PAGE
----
While in Goshen, the family were members of the Goshen Christian Church. After spending 18 years in Missouri, the Younkins decided to move to Kansas, to a new home in Trego County. They remained in Kansas for five years, but chose to move back to Missouri in 1890, where they spent the remainder of their lives in Godena, Mercer County.
While suffering from pneumonia at the age of 80, Elizabeth was stricken with a brain hemorrhage and died two days later, on Dec. 9, 1915, at the home of their widowed daughter Jane Ballew, who lived southwest of Goshen. She was interred in Goshen Christian Church Cemetery. Her obituary in a local newspaper reported that she was survived by five grandchildren, six Grandchildren and three foster children, as well as her sister Rebecca Mannaugh of Modena, MO. Eulogized the newspaper:
...as she lay shrouded in white, we think of the pure and sweet life she lived in our midst, leaving a character that will endure and is a heritage to her children and friends far more precious than silver or gold. The community at large extends sympathy to the bereaved ones and many the daughter, sons and the orphan boy whom she loved so well, be spared with health and strength to care for the aged father, whose days are few and when life's work comes to a close will be ready and willing to go to a better and higher home not built by hands.
In his final years, Alexander also received constant care from their daughter Jane. In 1916, he suffered the death of his adult son Isaac, who had been blind for a decade.
He passed away in 1917 at Jane's home. Rev. J. Ashley, pastor of the Goshen Christian Church, officiated at the funeral, followed by burial beside his wife. In a lengthy obituary, where his name was spelled "Younkins," a local newspaper noted, "Like all of the human family he had some imperfections, not many. Let us forget them and think of the quiet and simple life he lived among us. The community extends sympathy to the ones left behind. May you be comforted in your lonely hours and reap a rich reward which is promised." Their genealogy is presented in the 1979 book Hutchins-Hutchens: Descendants of Strangeman Hutchins, written by Rita Hineman Townsend and produced by Gateway Press (pages 117 and 244).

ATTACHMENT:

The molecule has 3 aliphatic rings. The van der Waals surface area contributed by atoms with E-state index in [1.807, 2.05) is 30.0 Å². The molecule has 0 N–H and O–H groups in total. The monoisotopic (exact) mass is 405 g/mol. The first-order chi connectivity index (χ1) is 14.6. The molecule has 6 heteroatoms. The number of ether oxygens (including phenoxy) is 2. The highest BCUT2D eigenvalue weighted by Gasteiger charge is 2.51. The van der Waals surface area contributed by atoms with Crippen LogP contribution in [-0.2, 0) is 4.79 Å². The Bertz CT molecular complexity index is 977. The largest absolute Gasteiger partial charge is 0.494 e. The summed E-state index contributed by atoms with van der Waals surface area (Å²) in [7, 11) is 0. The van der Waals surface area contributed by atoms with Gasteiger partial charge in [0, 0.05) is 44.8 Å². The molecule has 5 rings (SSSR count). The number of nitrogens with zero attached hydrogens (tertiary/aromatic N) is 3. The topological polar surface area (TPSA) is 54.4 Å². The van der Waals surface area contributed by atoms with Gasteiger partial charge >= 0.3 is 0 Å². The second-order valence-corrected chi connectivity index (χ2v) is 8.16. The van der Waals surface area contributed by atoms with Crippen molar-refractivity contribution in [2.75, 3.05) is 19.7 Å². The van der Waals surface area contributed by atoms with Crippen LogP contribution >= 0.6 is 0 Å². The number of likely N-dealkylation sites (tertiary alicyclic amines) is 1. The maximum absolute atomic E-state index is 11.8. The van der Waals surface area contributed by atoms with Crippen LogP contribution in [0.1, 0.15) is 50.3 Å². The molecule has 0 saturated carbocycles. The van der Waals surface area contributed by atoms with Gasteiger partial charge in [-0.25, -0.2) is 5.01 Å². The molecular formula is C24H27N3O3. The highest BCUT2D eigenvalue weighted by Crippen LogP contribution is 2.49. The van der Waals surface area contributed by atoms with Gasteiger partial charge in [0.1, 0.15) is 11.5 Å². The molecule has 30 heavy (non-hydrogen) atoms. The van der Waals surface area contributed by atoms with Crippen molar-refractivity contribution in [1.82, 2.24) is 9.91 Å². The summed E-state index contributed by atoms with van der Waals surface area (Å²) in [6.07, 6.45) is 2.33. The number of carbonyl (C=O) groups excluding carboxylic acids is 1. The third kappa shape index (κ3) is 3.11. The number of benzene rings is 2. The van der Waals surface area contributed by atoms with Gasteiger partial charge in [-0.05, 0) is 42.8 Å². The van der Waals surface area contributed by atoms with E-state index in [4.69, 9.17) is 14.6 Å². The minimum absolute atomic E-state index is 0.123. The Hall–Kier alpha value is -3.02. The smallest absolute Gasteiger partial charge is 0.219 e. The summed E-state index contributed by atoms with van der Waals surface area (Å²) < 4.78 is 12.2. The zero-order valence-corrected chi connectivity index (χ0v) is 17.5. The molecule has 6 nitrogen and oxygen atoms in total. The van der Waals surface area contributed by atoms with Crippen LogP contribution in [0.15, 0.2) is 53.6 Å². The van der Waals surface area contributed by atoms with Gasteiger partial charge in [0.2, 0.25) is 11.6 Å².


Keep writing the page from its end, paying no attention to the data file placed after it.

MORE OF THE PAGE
Daughter Jane Younkin (1857- ? ) was born on Sept. 24, 1857 in Agency. She wed Webster Ballew (sometimes misspelled "Bailey") (1855- ? ) on Nov. 7, 1875, when she was age 18 and he 20. After 24 years of marriage, Webster passed away on Sept. 23, 1899 when he was age 43 years, 10 months. Jane outlived him by many years and made her home in Mercer County. She died after 1917 with burial presumably in Salem Cemetery.
Son Isaac Younkin (1859-1916) was born on April 17 (or 28), 1859 (or 1860) in Wapello County, IA. At the age of seven, he relocated with his parents and family to Mercer County, MO. "When a young man he was converted and united with the Methodist church," said a newspaper. On Feb. 4, 1883, when he was age 24 and she 19, Isaac married Florence Marinda Thompson (1864-1961). They were longtime farmers and had four known children: Adella May Reeve, William Ray Younkin, Nellie Maude Younkin and Osa Elizabeth Hickman McConnell. Two years into the marriage, Isaac and Florence moved with his parents to Trego County, KS. They remained until the autumn of 1888 and returned to Mercer County for good. Isaac later changed his membership to the Christian Church in Modena, Mercer County, and belonged to the local lodge of the Odd Fellows. In about 1906, when he was age 47, Isaac was stricken with blindness, and for the next decade "he sat in total darkness, but he was a patient sufferer," reported a newspaper. "He kept his mind until the last and was ready when the Master's call came. 'All is right,' he said, 'have no fear, follow in Father's footsteps'." In late April 1913, the couple endured the death of their 17-year-old daughter Nellie Younkin. "Having been sick the greater part of her life," said a newspaper," she bore her sufferings patiently and comforted her father who was stricken blind. She would set by his side and read to him in his dark hours, but all that loving hands and medical aid could do, they could not ward off the awful hand of death. Though cut down in the prime of life she has left the earthly home to dwell in the great beyond." Isaac died of lobar pneumonia in Mercer County just five days before his 56th birthday on March 13, 1916. Burial was in Goshen Cemetery. Florence survived him by an astounding 45 years. She spent her summers in Ravenna, MO and winters in Ottumwa. At her 90th birthday on March 18, 1954, she was treated with a co-op dinner at the home of her daughter Adella Reeve. A newspaper reported that five generations of the family were present at the party: "Mr. and Mrs. Roy Younkin of Mercer, Mo., a son and daughter-in-law; a granddaughter Mrs. Charles Egeleston and Mr. Egleston of Lockridge; a granddaughter, Mrs. Earl Dungan and Mr. Dungan of Sioux Falls, S.D.; and a Grandson, George Dungan who has been stationed with the air force at Biloxi, Miss., and is en route to Okinawa. Also attending were other grandchildren and Grandchildren, Mrs. E.M. Boyer, Mr. Boyer and their six children; Mr. and Mrs. Glen Reeve and daughter Karen; Mrs. Marilyn Cason and daughter Sheila. Other guests included Hallie McConnell, Mrs. Emery Bunting, Mrs. Rena Smith and Mrs. Charlotte Caskey, all of Ottumwa. During the afternoon a grandson, Russell Reeve, who was unable to attend, phoned his grandmother from Los Angeles." She passed away in Mercer County on Jan. 16, 1961, at the age of 96. Interment was in Goshen Cemetery in Goshen, Mercer County.